The opinion of the court was delivered by: Garland E. Burrell, Jr. United States District Judge
ORDER DENYING PLAINTIFFS' MOTION FOR STAY AND INJUNCTION PENDING APPEAL
Plaintiffs move under Federal Rule of Civil Procedure ("Rule") 62(c) for a stay and injunction enjoining "additional post-fire logging activities in the Panther Project area" pending appeal of the order denying their motion for preliminary injunction. (Pls.' Mem. in Supp. of Mot. for Stay ("Mot.") 1:14-17.) Plaintiffs argue "irreparable harm is occurring, and will continue to occur, in absence of a stay and injunction pending appeal." Id. at 1:11-12. Defendants and Defendant Intervenors filed oppositions to the motion on October 19, 2010.
Rule 62(c) prescribes: "[w]hile an appeal is pending from an interlocutory order or final judgment that grants, dissolves or denies an injunction, the court may suspend, modify, restore, or grant an injunction . . . " However, a stay pending appeal "is not a matter of right, even if irreparable injury might otherwise result." Nken v. Holder, 129 S.Ct. 1749, 1760 (2009). "It is instead an exercise of judicial discretion, and the propriety of its issue is dependent upon the circumstances of the particular case. The party requesting a stay bears the burden of showing that the circumstances justify an exercise of that discretion." Id. at 1761 (quotation, citations and internal brackets omitted).
The following factors should be considered in deciding whether to issue a stay pending appeal:
"(1) [W]hether the stay applicant has made a strong showing that he is likely to succeed on the merits; (2) whether the applicant will be irreparably injured absent a stay; (3) whether issuance of the stay will substantially injure the other parties interested in the proceeding; and (4) where the public interest lies."
Golden Gate Restaurant Ass'n v. City and County of San Francisco, 512 F.3d 1112, 1115 (9th Cir. 2008) (quoting Hilton v. Braunskill, 481 U.S. 770, 776 (1987)). The Ninth Circuit applies these factors by "employ[ing] two interrelated legal tests that represent the outer reaches of a single continuum." Id. at 1115 (quotation omitted).
At one end of the continuum, the moving party is required to show both a probability of success on the merits and the possibility of irreparable injury. . . . At the other end of the continuum, the moving party must demonstrate that serious legal questions are raised and that the balance of hardships tips sharply in its favor. These two formulations represent two points on a sliding scale in which the required degree of irreparable harm increases as the probability of success decreases.
Id. at 1115-16 (quotations omitted). For purposes of injunctive relief, "[s]erious questions need not promise a certainty of success, nor even present a probability of success, but must involve a fair chance of success on the merits." Gilder v. PGA Tour, Inc., 936 F.2d 417, 422 (9th Cir. 1991) (quotations and citations omitted).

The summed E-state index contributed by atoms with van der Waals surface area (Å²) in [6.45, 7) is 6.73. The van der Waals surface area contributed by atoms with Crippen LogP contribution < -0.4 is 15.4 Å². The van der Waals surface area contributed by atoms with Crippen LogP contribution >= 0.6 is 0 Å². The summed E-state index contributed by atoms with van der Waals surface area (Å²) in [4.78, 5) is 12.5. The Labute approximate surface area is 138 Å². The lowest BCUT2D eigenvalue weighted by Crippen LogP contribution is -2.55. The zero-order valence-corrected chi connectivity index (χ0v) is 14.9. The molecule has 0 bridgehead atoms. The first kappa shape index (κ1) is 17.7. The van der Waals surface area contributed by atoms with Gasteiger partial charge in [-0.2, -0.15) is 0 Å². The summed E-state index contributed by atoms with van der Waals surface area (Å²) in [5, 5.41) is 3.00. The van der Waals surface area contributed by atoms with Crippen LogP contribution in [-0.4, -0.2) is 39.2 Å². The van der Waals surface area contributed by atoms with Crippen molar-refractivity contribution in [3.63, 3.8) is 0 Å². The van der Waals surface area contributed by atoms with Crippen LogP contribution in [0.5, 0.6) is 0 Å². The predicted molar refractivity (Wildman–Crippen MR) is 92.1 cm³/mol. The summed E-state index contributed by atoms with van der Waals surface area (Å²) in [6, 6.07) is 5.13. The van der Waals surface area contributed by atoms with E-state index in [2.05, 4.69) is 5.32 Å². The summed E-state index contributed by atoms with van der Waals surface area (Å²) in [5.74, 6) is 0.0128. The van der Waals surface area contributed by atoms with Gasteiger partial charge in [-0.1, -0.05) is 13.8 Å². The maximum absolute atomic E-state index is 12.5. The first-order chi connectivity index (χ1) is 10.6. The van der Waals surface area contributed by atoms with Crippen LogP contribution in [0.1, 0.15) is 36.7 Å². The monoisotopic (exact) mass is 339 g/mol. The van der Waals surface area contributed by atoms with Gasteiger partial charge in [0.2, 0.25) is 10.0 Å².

"There is substantial overlap between these and the factors governing preliminary injunctions . . . because similar concerns arise whenever a court order may allow or disallow anticipated action before the legality of that action has been conclusively determined." Nken v. Holder, 129 S.Ct. at 1761.
A. Likelihood of Success on the Merits
Plaintiffs' motion to stay is based on the same three claims on which their preliminary injunction motion was premised: violation of the National Forest Management Act ("NFMA"); violation of the National Environmental Policy Act ("NEPA"); and violation of the Appeals Reform Act ("ARA"). (Mot. 1:14-19.) This ruling on Plaintiffs' Rule 62 motion only addresses Plaintiffs' arguments or citations to the Administrative Record ("AR" or "record") that have been made for the first time in the motion sub judice, and does not repeat discussion of issues specifically addressed in the preliminary injunction order.
Plaintiffs contend "the Forest Service overlooks the fact that natural regeneration is already occurring in the planning area and within Riparian Reserves," as support for their argument that the Project violates the National Forest Management Act by logging within Riparian Reserves when not required to meet Aquatic Conservation Strategy ("ACS") Objectives. (Mot. 4:6-7.) Plaintiffs explain, "[c]onsequently, even if the Forest Service could lawfully focus on conifer regeneration as a means to attain ACS Objectives, natural regeneration and the successional process of restoring riparian conditions is already underway." Id. at 4:8-10.
However, the record evidences the Forest Service's recognition that natural regeneration is occurring in a manner that will delay conifer regeneration. (AR 19 at 6, 46, 50-51, 126.) The Environmental Assessment states:
Alternative 1 -- No Action
Under this alternative no change from current management actions would occur in the project area. Sprouting hardwoods and highly competitive sclerophyllous brush species would quickly occupy most of project area. Reforestation will occur naturally but may take many decades to replace brushfields. . . . Given the high residual fuel loading, probable length of time required for site dominance by conifers and the fire history of the Klamath Province, it is likely that the area would reburn before trees with some degree of fire resistance were established, so the area ...